Brookings has a new study out called “Digitization and the American Workforce” looking at the growth of the digitization of the American economy. They track the dramatically increasing levels of digitization of all jobs, not just specifically high tech ones, and various implications of that. The study is definitely worth checking out.
They also segregate out what they call “high digital jobs” that involve the greatest degrees of digitization. These are disproportionately in usual suspects metro areas:
Not only is there variation in high digital jobs share, there is divergence as well. As they note:
This more high tech-favoring measure exposes a much wider range of 2016 metro digitalization scores, ranging from nearly 38 percent of local employment in highly digital occupations in San Jose to just 14.6 percent in Stockton-Lodi, Calif. The list of the most digitalized metros reads like a gazetteer of the largest, best-established tech hubs in the nation—ranging from Washington, Seattle, San Francisco, and Boston to fast- followers like Austin and Denver and to university towns such as Madison and Raleigh.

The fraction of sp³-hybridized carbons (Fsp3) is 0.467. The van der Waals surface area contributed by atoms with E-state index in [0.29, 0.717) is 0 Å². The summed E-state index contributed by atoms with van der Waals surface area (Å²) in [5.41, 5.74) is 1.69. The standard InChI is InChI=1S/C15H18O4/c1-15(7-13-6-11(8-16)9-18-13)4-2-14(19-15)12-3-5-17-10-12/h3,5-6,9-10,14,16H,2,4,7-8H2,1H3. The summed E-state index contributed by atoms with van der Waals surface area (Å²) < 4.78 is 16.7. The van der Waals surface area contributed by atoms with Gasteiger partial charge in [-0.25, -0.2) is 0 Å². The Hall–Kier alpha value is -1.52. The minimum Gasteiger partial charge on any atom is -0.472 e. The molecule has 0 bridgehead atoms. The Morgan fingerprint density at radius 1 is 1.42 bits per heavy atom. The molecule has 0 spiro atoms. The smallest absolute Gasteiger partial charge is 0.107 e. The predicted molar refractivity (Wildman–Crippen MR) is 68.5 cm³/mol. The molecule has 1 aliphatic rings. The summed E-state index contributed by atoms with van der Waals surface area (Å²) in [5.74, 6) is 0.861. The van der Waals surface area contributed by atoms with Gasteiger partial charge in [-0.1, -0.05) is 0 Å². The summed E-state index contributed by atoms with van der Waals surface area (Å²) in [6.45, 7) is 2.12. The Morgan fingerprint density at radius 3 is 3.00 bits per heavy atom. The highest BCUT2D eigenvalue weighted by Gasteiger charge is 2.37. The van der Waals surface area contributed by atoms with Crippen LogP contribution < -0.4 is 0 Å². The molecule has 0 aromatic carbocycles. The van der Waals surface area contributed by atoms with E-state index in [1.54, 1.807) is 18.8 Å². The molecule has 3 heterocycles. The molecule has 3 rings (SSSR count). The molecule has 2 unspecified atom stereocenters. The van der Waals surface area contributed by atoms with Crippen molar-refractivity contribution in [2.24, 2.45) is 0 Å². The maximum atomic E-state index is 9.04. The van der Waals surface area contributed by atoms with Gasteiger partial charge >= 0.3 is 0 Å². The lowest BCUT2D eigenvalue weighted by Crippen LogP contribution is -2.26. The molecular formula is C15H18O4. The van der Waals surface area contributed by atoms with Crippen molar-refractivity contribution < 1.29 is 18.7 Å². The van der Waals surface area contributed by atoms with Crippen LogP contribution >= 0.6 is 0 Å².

Not only do metros’ high-skill digitalization ratings vary sharply; they are also diverging. In this regard, the digital rich are getting richer, a trend that can be seen in the 100-metro scatterplot in Figure 13. The higher a metro area’s 2002 share of highly digital occupations the greater the growth of its share of jobs in such occupations in the years 2002 to 2016. For example, San Jose, Washington, and Austin—with highly digital employment shares in excess of 10 percent in 2002—have all increased their shares by more than 20 percentage points since then. By contrast, metros with low starting presence in highly digital occupations (such as as Stockton; Youngstown, Ohio; and McAllen, Texas), all with high-digital job shares of less than 2 percent in 2002, have seen much slower employment growth in highly digital occupations—more along the lines of 10 percentage points. In short, a high initial digital score predicts faster future digitalization.
This finding is probably more a look at divergence rather than a true superstar effect, but is still very interesting.
Click through to read the whole study.
from Aaron M. Renn